The implication is that a girl’s first crush is the person she’ll love for years no matter what they do or what happens in their separate lives. Ino, more than anyone, had every reason to move on from Sasuke. She’s a beautiful, badass ninja, and this continued crush is unnecessary for anyone’s character development.
This one is my favorite pairings, so I tend be a little more forgiving, but I can’t in good conscious call it a healthy relationship. It’s nowhere as toxic as Sakura and Sasuke, but it still has two major problems.
For the majority of the series, this is a one-sided crush. Naruto has zero interest in Hinata pre- and most of post-time skip. He’s not indifferent to her, and they seem like if they had more screen time they’d be viewed as healthy friends, but this one-sidedness starts the power imbalance that only gets bigger as the series progresses.
The one-sided relationship also has the same problem as Ino, in which no matter how much time passes or how little interaction the couple has, a girl will continue to love someone forever. This is a reoccurring problem with Kishimoto’s relationships. Love is always a part of the woman’s story so much that removing it would remove a huge chuck of their character. But this has the side effect of saying that a guy doesn’t have to put any effort or consideration into a relationship and he’ll still get the girl.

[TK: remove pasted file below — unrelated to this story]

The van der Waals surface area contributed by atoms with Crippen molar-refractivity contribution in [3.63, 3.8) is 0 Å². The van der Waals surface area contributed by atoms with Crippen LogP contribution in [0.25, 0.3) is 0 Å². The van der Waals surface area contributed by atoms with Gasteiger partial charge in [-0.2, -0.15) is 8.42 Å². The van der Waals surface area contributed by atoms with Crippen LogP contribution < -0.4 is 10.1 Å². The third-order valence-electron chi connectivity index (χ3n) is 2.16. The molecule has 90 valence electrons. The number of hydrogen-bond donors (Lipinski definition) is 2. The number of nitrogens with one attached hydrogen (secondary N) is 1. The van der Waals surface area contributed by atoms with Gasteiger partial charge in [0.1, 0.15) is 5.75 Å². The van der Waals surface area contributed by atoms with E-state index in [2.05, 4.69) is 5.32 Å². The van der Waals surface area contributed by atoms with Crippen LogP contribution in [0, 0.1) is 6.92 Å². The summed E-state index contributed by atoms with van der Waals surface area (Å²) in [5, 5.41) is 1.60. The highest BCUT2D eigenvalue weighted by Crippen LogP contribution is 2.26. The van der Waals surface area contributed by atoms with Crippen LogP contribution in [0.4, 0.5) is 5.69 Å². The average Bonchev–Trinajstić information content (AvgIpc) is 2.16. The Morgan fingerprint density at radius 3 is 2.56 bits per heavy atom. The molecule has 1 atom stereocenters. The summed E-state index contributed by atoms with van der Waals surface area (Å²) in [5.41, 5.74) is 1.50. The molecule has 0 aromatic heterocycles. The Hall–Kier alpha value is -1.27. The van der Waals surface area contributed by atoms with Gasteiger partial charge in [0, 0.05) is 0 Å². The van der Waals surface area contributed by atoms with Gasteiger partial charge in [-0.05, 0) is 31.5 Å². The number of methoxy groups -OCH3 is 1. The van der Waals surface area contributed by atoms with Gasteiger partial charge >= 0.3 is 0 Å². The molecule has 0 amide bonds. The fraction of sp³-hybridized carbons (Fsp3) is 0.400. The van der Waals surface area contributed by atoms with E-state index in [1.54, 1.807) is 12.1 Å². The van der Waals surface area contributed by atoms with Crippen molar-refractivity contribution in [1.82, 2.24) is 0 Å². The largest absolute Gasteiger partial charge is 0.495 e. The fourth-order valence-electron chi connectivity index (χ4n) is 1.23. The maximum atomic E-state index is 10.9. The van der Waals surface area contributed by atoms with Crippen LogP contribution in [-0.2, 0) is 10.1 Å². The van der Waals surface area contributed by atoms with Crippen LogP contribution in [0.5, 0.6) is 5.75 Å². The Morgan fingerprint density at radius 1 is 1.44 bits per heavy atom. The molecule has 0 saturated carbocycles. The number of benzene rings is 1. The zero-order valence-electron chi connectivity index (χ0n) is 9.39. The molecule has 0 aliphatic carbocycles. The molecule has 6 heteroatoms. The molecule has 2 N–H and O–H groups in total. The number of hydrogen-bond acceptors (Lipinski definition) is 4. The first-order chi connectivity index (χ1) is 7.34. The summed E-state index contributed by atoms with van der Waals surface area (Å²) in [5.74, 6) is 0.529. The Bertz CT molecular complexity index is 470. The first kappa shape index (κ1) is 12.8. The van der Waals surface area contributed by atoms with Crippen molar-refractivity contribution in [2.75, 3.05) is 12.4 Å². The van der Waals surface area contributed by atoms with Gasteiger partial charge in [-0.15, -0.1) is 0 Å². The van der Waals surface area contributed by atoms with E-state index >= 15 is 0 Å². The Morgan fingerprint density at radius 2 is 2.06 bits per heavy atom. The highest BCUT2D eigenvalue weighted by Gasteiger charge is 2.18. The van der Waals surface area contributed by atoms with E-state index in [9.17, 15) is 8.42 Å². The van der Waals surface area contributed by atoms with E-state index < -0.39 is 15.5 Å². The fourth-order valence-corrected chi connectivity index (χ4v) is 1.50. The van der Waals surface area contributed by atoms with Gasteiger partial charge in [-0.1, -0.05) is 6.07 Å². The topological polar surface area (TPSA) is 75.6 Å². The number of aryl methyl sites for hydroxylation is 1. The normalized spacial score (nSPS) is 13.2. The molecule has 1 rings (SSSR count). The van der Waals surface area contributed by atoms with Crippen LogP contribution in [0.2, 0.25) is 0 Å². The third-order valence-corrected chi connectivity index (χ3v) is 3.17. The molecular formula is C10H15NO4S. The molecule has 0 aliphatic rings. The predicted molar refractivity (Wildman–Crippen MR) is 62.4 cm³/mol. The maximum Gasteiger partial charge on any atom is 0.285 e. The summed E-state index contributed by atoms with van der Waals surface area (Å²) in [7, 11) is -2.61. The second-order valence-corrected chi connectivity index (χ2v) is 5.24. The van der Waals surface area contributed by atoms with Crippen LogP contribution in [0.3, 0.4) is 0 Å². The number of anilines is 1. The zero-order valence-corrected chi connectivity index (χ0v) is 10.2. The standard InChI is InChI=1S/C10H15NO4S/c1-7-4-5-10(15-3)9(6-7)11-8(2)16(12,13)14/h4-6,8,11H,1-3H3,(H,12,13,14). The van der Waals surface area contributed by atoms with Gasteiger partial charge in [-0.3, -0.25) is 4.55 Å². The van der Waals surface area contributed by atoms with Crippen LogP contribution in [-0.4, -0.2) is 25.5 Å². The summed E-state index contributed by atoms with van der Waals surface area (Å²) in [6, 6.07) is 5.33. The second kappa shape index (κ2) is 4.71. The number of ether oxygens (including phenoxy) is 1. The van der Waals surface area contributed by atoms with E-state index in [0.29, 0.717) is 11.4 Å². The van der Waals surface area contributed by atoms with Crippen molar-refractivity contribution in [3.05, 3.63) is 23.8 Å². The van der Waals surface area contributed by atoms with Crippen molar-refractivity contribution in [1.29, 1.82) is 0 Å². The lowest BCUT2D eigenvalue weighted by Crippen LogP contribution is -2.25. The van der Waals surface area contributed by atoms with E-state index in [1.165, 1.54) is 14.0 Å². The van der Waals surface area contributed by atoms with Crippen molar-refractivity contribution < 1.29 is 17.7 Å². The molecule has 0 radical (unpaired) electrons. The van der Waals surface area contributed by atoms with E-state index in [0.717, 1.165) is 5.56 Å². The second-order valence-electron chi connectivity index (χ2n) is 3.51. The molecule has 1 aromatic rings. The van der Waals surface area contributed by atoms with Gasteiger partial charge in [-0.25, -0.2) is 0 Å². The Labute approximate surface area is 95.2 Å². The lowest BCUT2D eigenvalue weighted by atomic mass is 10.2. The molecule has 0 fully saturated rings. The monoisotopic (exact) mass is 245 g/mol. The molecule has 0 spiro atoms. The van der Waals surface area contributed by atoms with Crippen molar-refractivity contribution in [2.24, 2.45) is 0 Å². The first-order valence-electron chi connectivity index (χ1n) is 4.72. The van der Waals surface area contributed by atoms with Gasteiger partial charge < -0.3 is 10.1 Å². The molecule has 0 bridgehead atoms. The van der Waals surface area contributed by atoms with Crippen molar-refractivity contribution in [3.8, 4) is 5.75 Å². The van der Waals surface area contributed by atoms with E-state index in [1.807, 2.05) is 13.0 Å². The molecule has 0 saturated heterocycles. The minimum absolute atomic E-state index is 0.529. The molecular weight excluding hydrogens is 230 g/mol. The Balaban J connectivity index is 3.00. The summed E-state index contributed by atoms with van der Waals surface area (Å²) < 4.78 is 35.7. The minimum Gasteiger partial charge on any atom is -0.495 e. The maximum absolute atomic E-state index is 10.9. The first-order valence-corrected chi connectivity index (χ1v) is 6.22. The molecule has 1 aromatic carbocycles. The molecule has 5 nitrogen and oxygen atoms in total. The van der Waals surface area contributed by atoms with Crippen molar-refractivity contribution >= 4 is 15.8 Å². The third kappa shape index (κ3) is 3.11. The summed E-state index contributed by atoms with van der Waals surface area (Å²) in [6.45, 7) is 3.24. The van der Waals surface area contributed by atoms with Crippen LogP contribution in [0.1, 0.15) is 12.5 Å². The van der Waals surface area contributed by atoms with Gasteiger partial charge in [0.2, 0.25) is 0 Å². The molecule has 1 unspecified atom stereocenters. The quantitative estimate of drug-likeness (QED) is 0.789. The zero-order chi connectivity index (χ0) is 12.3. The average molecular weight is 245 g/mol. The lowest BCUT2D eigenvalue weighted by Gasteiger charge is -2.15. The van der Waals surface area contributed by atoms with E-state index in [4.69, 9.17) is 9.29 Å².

It also causes the power imbalance that plagues this relationship. Because Hinata has been crushing on Naruto for so long, he has all the power to decide when and how any relationship occurs. Even after Hinata confesses, Naruto makes no mention nor shows any outward reaction to indicate he even acknowledged what she said. Hinata must wait for Naruto and must accept whatever little affection he shows her.